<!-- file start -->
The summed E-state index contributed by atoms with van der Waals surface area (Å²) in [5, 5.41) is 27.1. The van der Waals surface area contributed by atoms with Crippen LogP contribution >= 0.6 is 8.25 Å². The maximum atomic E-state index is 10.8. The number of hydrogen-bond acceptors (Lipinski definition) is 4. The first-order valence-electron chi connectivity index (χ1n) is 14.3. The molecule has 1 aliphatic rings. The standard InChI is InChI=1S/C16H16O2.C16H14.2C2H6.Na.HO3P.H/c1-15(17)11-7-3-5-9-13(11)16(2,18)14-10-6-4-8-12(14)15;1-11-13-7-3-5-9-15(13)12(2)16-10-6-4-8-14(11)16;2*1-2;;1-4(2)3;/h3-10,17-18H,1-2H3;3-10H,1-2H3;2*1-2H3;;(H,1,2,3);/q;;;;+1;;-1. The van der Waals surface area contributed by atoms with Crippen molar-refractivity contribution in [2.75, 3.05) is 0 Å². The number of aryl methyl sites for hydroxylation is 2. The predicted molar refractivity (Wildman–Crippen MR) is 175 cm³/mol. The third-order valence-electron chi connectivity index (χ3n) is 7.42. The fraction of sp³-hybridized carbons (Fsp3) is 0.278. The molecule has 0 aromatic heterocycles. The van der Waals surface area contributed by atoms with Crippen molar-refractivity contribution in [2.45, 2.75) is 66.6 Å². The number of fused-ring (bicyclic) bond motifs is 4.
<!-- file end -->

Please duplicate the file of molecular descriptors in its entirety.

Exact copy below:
The summed E-state index contributed by atoms with van der Waals surface area (Å²) in [5, 5.41) is 27.1. The van der Waals surface area contributed by atoms with Crippen LogP contribution >= 0.6 is 8.25 Å². The maximum atomic E-state index is 10.8. The number of hydrogen-bond acceptors (Lipinski definition) is 4. The first-order valence-electron chi connectivity index (χ1n) is 14.3. The molecule has 1 aliphatic rings. The standard InChI is InChI=1S/C16H16O2.C16H14.2C2H6.Na.HO3P.H/c1-15(17)11-7-3-5-9-13(11)16(2,18)14-10-6-4-8-12(14)15;1-11-13-7-3-5-9-15(13)12(2)16-10-6-4-8-14(11)16;2*1-2;;1-4(2)3;/h3-10,17-18H,1-2H3;3-10H,1-2H3;2*1-2H3;;(H,1,2,3);/q;;;;+1;;-1. The van der Waals surface area contributed by atoms with Crippen molar-refractivity contribution in [2.75, 3.05) is 0 Å². The number of aryl methyl sites for hydroxylation is 2. The predicted molar refractivity (Wildman–Crippen MR) is 175 cm³/mol. The third-order valence-electron chi connectivity index (χ3n) is 7.42. The fraction of sp³-hybridized carbons (Fsp3) is 0.278. The molecule has 0 aromatic heterocycles. The van der Waals surface area contributed by atoms with Crippen molar-refractivity contribution in [2.45, 2.75) is 66.6 Å². The number of fused-ring (bicyclic) bond motifs is 4.